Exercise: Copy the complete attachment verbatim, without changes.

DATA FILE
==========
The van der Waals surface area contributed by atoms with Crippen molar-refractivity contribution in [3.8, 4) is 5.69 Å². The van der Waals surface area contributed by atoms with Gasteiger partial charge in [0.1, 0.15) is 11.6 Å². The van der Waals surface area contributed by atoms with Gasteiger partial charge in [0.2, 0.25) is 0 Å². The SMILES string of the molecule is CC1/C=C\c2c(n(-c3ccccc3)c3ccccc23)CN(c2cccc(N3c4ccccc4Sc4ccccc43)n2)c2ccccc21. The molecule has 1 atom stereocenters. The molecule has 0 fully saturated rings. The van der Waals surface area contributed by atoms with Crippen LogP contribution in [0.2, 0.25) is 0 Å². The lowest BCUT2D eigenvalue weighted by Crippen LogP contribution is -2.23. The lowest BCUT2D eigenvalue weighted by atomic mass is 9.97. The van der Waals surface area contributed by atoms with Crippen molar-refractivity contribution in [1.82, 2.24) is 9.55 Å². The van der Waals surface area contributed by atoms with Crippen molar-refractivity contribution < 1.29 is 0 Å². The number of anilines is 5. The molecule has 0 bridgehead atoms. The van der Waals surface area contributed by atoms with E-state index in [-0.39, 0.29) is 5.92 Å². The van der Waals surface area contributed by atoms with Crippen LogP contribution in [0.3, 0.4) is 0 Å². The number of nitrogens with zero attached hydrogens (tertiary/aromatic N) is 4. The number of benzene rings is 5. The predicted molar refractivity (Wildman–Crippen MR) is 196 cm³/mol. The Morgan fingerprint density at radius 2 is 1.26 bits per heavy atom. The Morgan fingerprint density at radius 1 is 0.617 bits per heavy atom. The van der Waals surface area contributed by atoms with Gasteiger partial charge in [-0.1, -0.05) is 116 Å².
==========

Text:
The van der Waals surface area contributed by atoms with Crippen molar-refractivity contribution in [3.8, 4) is 5.69 Å². The van der Waals surface area contributed by atoms with Gasteiger partial charge in [0.1, 0.15) is 11.6 Å². The van der Waals surface area contributed by atoms with Gasteiger partial charge in [0.2, 0.25) is 0 Å². The SMILES string of the molecule is CC1/C=C\c2c(n(-c3ccccc3)c3ccccc23)CN(c2cccc(N3c4ccccc4Sc4ccccc43)n2)c2ccccc21. The molecule has 1 atom stereocenters. The molecule has 0 fully saturated rings. The van der Waals surface area contributed by atoms with Crippen LogP contribution in [0.2, 0.25) is 0 Å². The lowest BCUT2D eigenvalue weighted by Crippen LogP contribution is -2.23. The lowest BCUT2D eigenvalue weighted by atomic mass is 9.97. The van der Waals surface area contributed by atoms with Crippen molar-refractivity contribution in [1.82, 2.24) is 9.55 Å². The van der Waals surface area contributed by atoms with Crippen molar-refractivity contribution < 1.29 is 0 Å². The number of anilines is 5. The molecule has 0 bridgehead atoms. The van der Waals surface area contributed by atoms with E-state index in [-0.39, 0.29) is 5.92 Å². The van der Waals surface area contributed by atoms with Crippen LogP contribution in [0.3, 0.4) is 0 Å². The number of nitrogens with zero attached hydrogens (tertiary/aromatic N) is 4. The number of benzene rings is 5. The predicted molar refractivity (Wildman–Crippen MR) is 196 cm³/mol. The Morgan fingerprint density at radius 2 is 1.26 bits per heavy atom. The Morgan fingerprint density at radius 1 is 0.617 bits per heavy atom. The van der Waals surface area contributed by atoms with Gasteiger partial charge in [-0.1, -0.05) is 116 Å².